Legend of Hermes Trismegistus

Hermes Trismegistus (“Hermes Thrice Great”), the legendary founder of the Hermetic tradition and the inventor of astrology, alchemy, medicine, and magic, was literally a figure to conjure with from the dawn of the Middle Ages until the seventeenth century. In Greek, Hermes is the messenger of the gods. In Latin, he is known as Mercurius, and Mercury, the volatile, changeable matter, plays a vital role in alchemical thinking and practice. Hermes was also identified with Thoth Hermes or Tehuti, the god of wisdom, learning and literature, the Egyptian scribe of the gods. This meant that he was naturally associated with learning, the world of spirits and with lunar cycles. The Hermetic arts – alchemy, astrology and magic – were thought to have been revealed to humanity by Hermes in the mythical time before recorded history. Most of this Hermetic or Trismegistic literature has perished, but all that remains of it has been gathered and translated into English. It includes the "Poimandres, " the " Perfect Sermon, " or the " Asclepius, " excerpts by Stobacus, and fragments from the Church Fathers and from the philosophers, Zosimus and Fulgentius. The Asclepius and the Corpus Hermeticum are the most important of the Hermetica, writings attributed to Hermes Trismegistus, which survive. In 1612, the writings ascribed to him were later dated by Isaac Casaubon to the first centuries after Christ, although the wisdom they contain may be much older.

Medieval writers disagreed about his place in history; some claimed that he was the same person as Enoch, the great-grandfather of Noah, who was lifted up into heaven to become the great angel Metatron, while others held that he was the wisest of the Egyptians and lived at the time of Moses. According to the early Christian writer Eusebius, he wrote 36 books on philosophy and theology and 6 more on astronomy.

The facts behind the legend are as interesting as the legend itself. After Alexander the Great conquered Egypt and installed a Greek ruling class there, Greek philosophy and Egyptian spirituality mingled freely on the banks of the Nile. In the hybrid culture that emerged, the Greek god Hermes took on many of the attributes of Thoth, the ibis-headed Egyptian god of wisdom, whose traditional titles included “Thrice Great.” Just as Egyptian magical writings from the pharaonic past claimed Thoth as their author, many of the astrological, alchemical, and mystical writings produced in Hellenistic Egypt were attributed to Hermes the Thrice-Great. The origin of the description Trismegistus or "thrice great" is unclear. Copenhaver reports that this name is first found in the minutes of a meeting of the council of the Ibis cult, held in 172 BCE near Memphis in Egypt. Fowden however asserts that the earliest occurrence of the name was in the Athenagora by Philo of Byblos circa 64–141 CE. Another explanation is that the name is derived from an epithet of Thoth found at the Temple of Esna, "Thoth the great, the great, the great."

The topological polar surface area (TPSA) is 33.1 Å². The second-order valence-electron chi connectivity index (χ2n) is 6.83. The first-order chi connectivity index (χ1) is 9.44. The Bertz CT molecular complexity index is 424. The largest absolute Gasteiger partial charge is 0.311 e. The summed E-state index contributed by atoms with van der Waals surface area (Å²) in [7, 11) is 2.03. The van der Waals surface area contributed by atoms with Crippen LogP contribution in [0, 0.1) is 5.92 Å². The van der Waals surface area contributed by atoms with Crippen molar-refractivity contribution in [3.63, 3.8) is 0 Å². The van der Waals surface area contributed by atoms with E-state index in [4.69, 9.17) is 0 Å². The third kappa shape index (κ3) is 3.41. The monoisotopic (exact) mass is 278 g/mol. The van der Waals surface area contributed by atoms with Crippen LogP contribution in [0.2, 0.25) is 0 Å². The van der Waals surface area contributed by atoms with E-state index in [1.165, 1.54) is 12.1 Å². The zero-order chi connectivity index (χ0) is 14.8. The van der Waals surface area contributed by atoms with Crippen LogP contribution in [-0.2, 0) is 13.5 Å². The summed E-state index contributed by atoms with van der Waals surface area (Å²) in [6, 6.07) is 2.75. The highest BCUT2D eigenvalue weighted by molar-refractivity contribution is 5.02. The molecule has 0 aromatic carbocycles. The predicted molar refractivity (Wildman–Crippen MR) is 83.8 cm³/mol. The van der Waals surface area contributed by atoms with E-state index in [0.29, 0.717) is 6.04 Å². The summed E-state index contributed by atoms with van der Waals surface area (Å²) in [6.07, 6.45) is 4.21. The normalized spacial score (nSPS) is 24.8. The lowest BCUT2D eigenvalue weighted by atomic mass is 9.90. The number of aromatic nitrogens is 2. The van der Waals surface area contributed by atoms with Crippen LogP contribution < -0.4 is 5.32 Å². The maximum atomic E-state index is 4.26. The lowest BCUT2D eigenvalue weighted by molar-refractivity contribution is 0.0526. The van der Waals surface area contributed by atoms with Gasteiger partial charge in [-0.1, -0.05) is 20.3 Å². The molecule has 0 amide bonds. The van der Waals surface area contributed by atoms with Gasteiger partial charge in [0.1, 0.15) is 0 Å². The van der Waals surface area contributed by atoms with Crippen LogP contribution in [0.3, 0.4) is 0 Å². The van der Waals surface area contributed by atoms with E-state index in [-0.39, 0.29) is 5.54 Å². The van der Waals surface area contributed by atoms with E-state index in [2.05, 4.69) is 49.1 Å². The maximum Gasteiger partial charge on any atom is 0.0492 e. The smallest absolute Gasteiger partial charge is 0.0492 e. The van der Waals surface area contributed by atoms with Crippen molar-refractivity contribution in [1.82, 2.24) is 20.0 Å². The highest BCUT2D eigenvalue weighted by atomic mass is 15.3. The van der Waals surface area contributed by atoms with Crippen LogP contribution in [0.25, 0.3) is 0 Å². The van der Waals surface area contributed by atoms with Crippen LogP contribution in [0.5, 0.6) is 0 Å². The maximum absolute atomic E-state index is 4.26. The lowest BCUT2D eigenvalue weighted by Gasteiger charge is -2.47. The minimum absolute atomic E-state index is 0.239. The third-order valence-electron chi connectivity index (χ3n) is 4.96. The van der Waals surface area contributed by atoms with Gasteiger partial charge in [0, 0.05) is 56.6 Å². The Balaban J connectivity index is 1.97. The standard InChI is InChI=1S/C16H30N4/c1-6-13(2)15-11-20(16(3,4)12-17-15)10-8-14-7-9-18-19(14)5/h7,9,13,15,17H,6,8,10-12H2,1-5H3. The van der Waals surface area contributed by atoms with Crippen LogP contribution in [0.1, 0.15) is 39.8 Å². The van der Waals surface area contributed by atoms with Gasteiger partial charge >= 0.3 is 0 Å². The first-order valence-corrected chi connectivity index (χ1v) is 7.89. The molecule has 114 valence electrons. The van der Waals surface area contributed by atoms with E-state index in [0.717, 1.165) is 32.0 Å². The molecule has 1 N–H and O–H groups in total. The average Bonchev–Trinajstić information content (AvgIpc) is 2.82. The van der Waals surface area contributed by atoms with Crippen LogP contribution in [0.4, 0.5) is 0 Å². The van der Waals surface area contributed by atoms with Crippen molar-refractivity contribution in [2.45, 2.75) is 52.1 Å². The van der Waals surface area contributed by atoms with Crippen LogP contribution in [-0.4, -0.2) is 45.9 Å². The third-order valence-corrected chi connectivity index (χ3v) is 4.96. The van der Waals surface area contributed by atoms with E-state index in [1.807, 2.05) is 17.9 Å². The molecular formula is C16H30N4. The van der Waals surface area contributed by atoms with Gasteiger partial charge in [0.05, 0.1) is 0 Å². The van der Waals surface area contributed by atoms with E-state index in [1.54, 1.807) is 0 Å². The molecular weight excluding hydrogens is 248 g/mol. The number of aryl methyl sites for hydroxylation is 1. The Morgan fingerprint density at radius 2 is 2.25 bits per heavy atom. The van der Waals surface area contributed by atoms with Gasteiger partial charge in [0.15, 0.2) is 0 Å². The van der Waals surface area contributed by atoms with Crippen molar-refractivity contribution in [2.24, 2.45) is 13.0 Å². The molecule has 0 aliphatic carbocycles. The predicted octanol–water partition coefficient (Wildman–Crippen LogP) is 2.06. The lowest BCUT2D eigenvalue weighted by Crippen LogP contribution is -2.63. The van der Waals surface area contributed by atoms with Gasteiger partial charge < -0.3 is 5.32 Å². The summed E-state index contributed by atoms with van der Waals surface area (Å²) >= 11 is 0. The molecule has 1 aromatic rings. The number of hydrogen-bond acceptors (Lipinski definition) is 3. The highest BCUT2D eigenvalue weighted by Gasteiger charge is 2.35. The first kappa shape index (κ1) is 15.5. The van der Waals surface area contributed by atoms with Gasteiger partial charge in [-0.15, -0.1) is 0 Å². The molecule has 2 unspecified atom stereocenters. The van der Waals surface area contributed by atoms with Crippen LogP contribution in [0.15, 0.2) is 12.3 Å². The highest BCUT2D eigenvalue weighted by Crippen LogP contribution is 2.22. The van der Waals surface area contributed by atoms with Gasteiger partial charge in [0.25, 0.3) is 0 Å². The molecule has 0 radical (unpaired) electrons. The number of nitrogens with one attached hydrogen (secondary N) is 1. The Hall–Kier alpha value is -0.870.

In the last few centuries of the Roman Empire, these writings had a wide circulation and were pressed into service by the proponents of many different traditions. Several of the early theologians of Christianity, including Augustine of Hippo, quoted the writings attributed to Hermes Trismegistus, and thus guaranteed that later generations of Christians would remember him as a wise man of the distant past. One dialogue attributed to Hermes, the Asclepius, survived into the Middle Ages in a Latin translation, and this and the references in old Christian sources helped build Hermes’ medieval reputation.

Most of the other writings attributed to Hermes vanished forever in the chaotic years that followed the collapse of the Roman Empire. In 1453, however, a manuscript volume containing 18 short books attributed to Hermes surfaced in Greece. Translated by Marsilio Ficino, one of the greatest scholars of the age, this collection – the Corpus Hermeticum – launched the tradition of Renaissance Hermeticism and, directly or indirectly, became the core inspiration for most of the occult secret societies of the next 400 years.

Illustration of Hermes Trismegistus